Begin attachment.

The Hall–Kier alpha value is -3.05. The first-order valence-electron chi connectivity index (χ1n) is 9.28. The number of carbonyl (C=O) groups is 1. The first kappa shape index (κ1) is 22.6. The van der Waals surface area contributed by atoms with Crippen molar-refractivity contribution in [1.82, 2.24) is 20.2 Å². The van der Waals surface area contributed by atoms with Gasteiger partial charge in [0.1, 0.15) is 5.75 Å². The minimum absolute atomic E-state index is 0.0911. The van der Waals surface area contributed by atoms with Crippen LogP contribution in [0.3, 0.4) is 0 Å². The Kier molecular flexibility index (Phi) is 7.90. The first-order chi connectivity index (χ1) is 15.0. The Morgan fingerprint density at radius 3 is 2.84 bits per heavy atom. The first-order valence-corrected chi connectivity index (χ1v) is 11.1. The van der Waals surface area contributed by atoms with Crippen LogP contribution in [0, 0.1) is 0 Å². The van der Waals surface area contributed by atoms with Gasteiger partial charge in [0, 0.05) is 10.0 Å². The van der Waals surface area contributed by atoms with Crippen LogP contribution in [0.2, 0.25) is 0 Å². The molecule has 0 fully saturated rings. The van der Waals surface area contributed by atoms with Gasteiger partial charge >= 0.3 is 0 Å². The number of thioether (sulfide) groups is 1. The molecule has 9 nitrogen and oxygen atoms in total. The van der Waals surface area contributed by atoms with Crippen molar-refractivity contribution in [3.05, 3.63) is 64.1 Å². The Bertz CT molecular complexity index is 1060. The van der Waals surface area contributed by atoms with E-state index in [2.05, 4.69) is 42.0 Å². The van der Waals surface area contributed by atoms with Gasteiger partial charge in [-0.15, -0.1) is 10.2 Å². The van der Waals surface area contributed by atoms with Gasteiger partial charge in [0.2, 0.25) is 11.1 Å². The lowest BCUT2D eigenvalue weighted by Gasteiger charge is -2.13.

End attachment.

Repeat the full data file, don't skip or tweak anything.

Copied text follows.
The Hall–Kier alpha value is -3.05. The first-order valence-electron chi connectivity index (χ1n) is 9.28. The number of carbonyl (C=O) groups is 1. The first kappa shape index (κ1) is 22.6. The van der Waals surface area contributed by atoms with Crippen molar-refractivity contribution in [1.82, 2.24) is 20.2 Å². The van der Waals surface area contributed by atoms with Gasteiger partial charge in [0.1, 0.15) is 5.75 Å². The minimum absolute atomic E-state index is 0.0911. The van der Waals surface area contributed by atoms with Crippen LogP contribution in [0.3, 0.4) is 0 Å². The Kier molecular flexibility index (Phi) is 7.90. The first-order chi connectivity index (χ1) is 15.0. The Morgan fingerprint density at radius 3 is 2.84 bits per heavy atom. The first-order valence-corrected chi connectivity index (χ1v) is 11.1. The van der Waals surface area contributed by atoms with Crippen LogP contribution in [0, 0.1) is 0 Å². The van der Waals surface area contributed by atoms with Gasteiger partial charge in [0, 0.05) is 10.0 Å². The van der Waals surface area contributed by atoms with Crippen LogP contribution in [0.2, 0.25) is 0 Å². The molecule has 0 fully saturated rings. The van der Waals surface area contributed by atoms with Gasteiger partial charge >= 0.3 is 0 Å². The number of thioether (sulfide) groups is 1. The molecule has 9 nitrogen and oxygen atoms in total. The van der Waals surface area contributed by atoms with Crippen molar-refractivity contribution in [3.05, 3.63) is 64.1 Å². The Bertz CT molecular complexity index is 1060. The van der Waals surface area contributed by atoms with E-state index in [2.05, 4.69) is 42.0 Å². The van der Waals surface area contributed by atoms with Gasteiger partial charge in [-0.15, -0.1) is 10.2 Å². The van der Waals surface area contributed by atoms with Gasteiger partial charge in [0.2, 0.25) is 11.1 Å². The lowest BCUT2D eigenvalue weighted by Gasteiger charge is -2.13.